Most Americans consume a starch-heavy diet, obtaining the bulk of their carbohydrates from grains and cereals, beans, and starchy vegetables. Most processed foods are high in refined grains, and plant seed oils which is a very toxic combination for health.
While many people now fear eating too much fruit, it has been our observation over the years that people are by and large addicted to breads, pastas, potatoes, pizzas, pastries, sugary sodas and more.
These are modern foods that humans never consumed throughout much of history. However, there is little question that indigenous populations would have supplemented what they hunted with what they gathered, including seasonal berries, underground tubers, and wild plants.
Fruits are the enticing, sweet, juicy part of the plant that the plant itself seeks to share, although once upon a time, they were higher in protein, smaller, and less sweet. Still, when animals, insects, or human animals eat fruits, and deposit the seeds, it helps the plant to propagate itself. It's a symbiotic relationship.
Contrast this to the bitter flavors of the stalks and leaves. Most people shove the kale and spinach into a blender just to 'get down' what they believe to be an essential component to their diet. We have been indoctrinated into believing these foods to be super foods.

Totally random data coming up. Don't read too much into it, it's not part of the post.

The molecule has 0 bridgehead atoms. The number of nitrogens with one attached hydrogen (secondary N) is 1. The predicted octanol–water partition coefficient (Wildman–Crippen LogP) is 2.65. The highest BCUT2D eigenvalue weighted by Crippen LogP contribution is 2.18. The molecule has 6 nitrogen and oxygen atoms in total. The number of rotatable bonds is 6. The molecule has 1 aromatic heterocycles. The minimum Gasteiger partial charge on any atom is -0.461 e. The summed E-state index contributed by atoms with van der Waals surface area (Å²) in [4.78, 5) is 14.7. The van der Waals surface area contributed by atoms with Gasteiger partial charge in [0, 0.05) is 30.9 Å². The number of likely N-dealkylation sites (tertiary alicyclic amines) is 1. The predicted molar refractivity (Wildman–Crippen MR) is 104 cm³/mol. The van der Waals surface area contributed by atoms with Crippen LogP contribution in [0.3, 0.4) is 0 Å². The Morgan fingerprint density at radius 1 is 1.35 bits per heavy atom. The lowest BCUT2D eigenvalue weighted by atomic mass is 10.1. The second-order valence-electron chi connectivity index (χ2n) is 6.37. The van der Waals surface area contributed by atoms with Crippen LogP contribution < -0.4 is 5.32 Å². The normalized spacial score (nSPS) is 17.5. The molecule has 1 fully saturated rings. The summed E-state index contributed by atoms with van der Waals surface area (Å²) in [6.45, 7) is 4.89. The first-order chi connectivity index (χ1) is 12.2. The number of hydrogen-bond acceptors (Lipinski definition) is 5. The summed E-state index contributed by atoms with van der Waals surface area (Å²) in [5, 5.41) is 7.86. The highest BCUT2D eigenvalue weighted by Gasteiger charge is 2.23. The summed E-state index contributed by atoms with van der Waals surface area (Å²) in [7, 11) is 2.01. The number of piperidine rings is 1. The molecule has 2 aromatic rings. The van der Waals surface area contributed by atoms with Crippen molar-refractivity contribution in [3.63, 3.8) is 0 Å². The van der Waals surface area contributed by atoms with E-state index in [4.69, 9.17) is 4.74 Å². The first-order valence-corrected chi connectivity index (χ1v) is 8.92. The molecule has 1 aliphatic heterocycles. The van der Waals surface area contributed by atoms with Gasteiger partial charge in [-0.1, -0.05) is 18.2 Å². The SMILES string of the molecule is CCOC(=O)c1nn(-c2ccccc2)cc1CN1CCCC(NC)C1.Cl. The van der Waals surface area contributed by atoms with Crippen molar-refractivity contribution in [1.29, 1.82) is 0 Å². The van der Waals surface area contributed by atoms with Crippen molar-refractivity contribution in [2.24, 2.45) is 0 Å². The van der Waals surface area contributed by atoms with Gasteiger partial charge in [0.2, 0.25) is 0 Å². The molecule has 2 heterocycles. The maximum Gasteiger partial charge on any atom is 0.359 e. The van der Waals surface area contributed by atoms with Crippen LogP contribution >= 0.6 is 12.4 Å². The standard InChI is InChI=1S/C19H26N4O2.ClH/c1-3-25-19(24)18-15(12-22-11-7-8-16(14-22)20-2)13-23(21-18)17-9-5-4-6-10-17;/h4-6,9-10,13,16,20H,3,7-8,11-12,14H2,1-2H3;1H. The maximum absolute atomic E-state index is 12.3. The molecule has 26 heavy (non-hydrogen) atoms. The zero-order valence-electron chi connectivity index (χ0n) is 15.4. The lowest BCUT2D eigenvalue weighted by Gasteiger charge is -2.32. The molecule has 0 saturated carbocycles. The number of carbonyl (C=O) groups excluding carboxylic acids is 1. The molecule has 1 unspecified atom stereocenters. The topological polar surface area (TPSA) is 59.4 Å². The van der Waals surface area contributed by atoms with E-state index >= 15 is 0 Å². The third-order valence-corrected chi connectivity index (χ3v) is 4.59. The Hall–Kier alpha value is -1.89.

As explained in my article, When a Higher-Protein Ketogenic / Hypercarnivore Diet may be Beneficial, greens, grains, beans, nuts and seeds contain compounds that may be unwittingly sabotaging many people's health.
Don and I quite enjoy our simple hypercarnivore diet of meats & sweets, including milk and dairy foods, eggs, seasonal fresh fruits, dried fruits, and local raw honey.
We also do our best to include organ meats, such as seared chicken livers, or raw calves liver, and other nutrients we believe to be essential for healing certain conditions, and maintaining optimal health, such as Great Lakes Collagen Hydrolysate, or bulk unflavored gelatin, which is high in glycine, and has been found to have many health benefits, including for healthy skin, hair, joints, and brain health.
We regularly supplement our hypercarnivore, meats and sweets diets with homemade yogurt and bone broth; and occasionally make big batches of naturally brined cabbage, and/or beets with red onions, which go great with roasted meats or raw fish.
We also make ground eggshells as an alternative to calcium supplements.
For a lot of my life, I avoided dairy foods, believing them to be the root of excess phlegm and sinus congestion, allergies, acne, and digestive distress. Of course, I had major phlegm and sinus issues, and horrible seasonal allergies all made worse while eating an entirely plant-based diet!